Opinion: Religion the American Way

Consider the strange phenomenon of Donald Trump, a pagan in appearance who somehow managed to assume the leadership of the most religious political party in the country and was later treated by some of its most fervent members as some kind of anointed king.

In September, the Pew Research Center projected four possible futures of religion in the United States based on different rates of conversion to and disaffiliation with the country’s religions. In three of the four projections, the percentage of the Christian population in the United States, which hovered around 90 percent in the 1970s and 1980s, falls below 50 percent in the next 50 years. In two scenarios, the percentage of Christians falls below 50 percent much faster, around 2040, and continues to decline.

This is a potentially historic transition; but a transition of what kind? Towards a truly secular country, whose hymn is John Lennon’s “Imagine”? Or toward a society steeped in new or blended forms of spirituality, all of which compete for the souls of non-practicing Catholics, Old United Methodists, or those unfortunately unchurched?

Ten years ago, I published a book called “Bad Religion: How We Became a Nation of Heretics,” which offered an interpretation of the country’s changing religious landscape, the sharp decline of institutional religion after the 1960s. As the book’s anniversary passed, I thought I’d reconsider the reasoning and see how it stands up as a guide for our now less Christianized society.

What the book was proposing was that “secularization” was not a useful label for America’s religious transformation. I wrote that, rather, American culture seems “as captivated by God as ever,” still fascinated by the figure of Jesus of Nazareth and still searching for divine favor and transcendence.

But it is far less likely that these interests and obsessions are channeled through the churches, Protestant and Catholic, that maintain any link to historic Christian orthodoxies. Instead, our longstanding national impetus toward heresy — toward personalized revisions of Christian doctrine, American-style updates to the gospel — has finally vanquished the old Christian institutions and traditions.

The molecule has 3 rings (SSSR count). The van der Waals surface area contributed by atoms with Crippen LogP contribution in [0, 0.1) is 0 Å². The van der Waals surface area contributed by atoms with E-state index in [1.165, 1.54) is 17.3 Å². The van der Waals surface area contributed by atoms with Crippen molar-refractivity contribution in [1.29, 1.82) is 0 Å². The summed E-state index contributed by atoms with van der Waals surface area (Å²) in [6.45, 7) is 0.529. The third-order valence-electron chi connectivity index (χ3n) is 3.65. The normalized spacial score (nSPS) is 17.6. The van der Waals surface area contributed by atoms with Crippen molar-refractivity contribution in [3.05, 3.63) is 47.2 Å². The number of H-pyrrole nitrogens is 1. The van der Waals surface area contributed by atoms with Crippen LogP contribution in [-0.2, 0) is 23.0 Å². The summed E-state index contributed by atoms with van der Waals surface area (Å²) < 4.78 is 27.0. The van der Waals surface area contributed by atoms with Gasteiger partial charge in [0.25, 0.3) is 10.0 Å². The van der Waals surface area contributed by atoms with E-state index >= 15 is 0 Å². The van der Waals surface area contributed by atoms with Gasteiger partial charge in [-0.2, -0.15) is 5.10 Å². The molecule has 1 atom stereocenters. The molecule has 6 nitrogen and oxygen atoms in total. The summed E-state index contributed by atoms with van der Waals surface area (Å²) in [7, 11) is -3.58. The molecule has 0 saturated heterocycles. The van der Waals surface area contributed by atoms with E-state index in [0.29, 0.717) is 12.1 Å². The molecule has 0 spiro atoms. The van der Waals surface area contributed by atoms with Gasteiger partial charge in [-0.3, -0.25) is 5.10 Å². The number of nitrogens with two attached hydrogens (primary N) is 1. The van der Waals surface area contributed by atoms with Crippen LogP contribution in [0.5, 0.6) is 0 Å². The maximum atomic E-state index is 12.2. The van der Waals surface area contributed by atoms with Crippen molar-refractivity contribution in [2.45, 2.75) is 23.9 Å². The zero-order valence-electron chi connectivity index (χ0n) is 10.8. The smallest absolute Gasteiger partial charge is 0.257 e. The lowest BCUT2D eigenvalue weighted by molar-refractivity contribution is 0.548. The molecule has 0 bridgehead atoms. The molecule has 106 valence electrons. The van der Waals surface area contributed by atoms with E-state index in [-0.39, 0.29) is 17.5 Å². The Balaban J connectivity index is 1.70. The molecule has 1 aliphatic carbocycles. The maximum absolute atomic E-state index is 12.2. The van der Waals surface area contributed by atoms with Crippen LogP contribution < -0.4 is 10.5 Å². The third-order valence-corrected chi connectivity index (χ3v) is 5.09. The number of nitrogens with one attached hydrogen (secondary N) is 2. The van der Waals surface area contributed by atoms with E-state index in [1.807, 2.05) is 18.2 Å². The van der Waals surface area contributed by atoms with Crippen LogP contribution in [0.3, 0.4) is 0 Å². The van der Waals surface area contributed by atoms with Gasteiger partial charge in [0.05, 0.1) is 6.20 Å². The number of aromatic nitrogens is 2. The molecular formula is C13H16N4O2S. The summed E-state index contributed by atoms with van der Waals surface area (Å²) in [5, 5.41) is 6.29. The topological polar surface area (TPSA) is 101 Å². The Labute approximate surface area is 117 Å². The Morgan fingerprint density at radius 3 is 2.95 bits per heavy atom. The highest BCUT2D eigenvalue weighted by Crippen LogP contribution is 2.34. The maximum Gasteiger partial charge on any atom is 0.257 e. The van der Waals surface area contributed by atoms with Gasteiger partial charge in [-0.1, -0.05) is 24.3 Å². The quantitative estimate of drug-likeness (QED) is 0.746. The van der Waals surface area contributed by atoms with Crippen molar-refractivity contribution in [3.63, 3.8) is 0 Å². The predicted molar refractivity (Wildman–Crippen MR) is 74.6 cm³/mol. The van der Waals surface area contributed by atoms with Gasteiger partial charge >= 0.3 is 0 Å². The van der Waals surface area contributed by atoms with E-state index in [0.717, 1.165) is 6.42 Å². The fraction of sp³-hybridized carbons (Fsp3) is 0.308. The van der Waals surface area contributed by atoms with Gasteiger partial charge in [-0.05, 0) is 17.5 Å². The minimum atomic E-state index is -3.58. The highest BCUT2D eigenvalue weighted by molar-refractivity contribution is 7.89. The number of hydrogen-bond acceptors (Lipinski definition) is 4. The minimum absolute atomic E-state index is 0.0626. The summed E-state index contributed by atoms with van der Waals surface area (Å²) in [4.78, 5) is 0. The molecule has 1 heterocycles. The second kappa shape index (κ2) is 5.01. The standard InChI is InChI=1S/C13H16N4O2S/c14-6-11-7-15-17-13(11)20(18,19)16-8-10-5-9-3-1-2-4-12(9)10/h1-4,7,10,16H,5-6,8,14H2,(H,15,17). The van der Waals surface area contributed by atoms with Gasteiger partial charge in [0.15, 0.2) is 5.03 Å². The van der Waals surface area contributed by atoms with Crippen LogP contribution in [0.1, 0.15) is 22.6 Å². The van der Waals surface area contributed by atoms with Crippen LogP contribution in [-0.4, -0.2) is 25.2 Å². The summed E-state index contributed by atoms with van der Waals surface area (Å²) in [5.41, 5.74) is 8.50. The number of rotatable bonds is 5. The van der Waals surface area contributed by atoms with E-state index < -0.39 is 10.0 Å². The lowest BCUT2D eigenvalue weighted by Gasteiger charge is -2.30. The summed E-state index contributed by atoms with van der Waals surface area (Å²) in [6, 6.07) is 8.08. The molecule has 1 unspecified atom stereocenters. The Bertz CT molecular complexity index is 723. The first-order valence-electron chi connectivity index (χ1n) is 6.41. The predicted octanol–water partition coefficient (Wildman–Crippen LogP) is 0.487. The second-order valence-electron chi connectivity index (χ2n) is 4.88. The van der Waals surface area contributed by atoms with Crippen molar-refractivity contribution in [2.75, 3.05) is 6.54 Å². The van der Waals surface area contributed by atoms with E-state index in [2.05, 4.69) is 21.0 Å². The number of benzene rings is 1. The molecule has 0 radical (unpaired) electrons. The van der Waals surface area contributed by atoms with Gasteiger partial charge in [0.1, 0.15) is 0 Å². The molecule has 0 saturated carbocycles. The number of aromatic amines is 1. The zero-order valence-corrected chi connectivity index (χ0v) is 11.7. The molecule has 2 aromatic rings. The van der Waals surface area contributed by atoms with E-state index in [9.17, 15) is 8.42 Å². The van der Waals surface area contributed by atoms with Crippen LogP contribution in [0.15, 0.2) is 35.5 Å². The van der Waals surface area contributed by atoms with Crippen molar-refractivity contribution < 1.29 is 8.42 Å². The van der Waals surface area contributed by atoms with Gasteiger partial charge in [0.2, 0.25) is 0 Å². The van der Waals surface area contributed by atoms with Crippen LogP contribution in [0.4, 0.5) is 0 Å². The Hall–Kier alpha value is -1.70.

The result is a religious landscape dominated by popular Christian ideas that have “gone mad”, as GK Chesterton once said, “because they have been isolated from each other and are wandering alone”. America today has a church dedicated to self-love, with prophets like Oprah Winfrey preaching a gospel of being divine, a “God within” spirituality at the risk of turning selfishness into a virtue. He has a prosperity church, with the likes of Joel Osteen as his bishops, who insists that God wants nothing more for his chosen than America’s prosperity, capitalist success. And it has political churches that preach redemption through political activism, a Christian nationalism on the right, at times messianic and apocalyptic, and a progressive utopia on the left, convinced that the arc of history always bends in their favor. .

Donald Trump campaigns in Sioux City, Iowa, on November 6, 2016. Photo, Damon Winter/The New York Times.

I argued that these heresies are more important to understanding the true influence of religion in America than anything coming out of the Roman Catholic Church or the Southern Baptist Convention. We can understand our spiritual situation more fully by reading “The Da Vinci Code,” “Eat, Pray, Love,” and “Your Best Life Now” than by flipping through a papal encyclical (or, for that matter, an atheist polemic). And we can see more of the enduring, but now warped, influence of Christianity in the celebrity hymns of will.i.am to Barack Obama in 2008 or in the right-wing revivals of Glenn Beck a couple of years later than anywhere else. cultural authority that still adheres to the New Testament or the Nicene Creed.

That was my reasoning in 2012. After ten years, has this framework held up?

In some respects, clearly yes. Consider the strange phenomenon of Donald Trump, a pagan in appearance who somehow managed to assume the leadership of the most religious political party in the country and was later treated by some of its most fervent members as some kind of anointed king.

Trump’s rise was a testament to the strength of fundamental heresies—prosperity, technology, self-help religion, and jingoistic Christian nationalism—within the religious right. Above all, Trump’s main institutional link to Christianity was his longtime presence at Norman Vincent Peale Church in Manhattan, at the time when Peale was famed as a spiritual self-actualization guru and author of “The Power of Mind.” positive thinking”.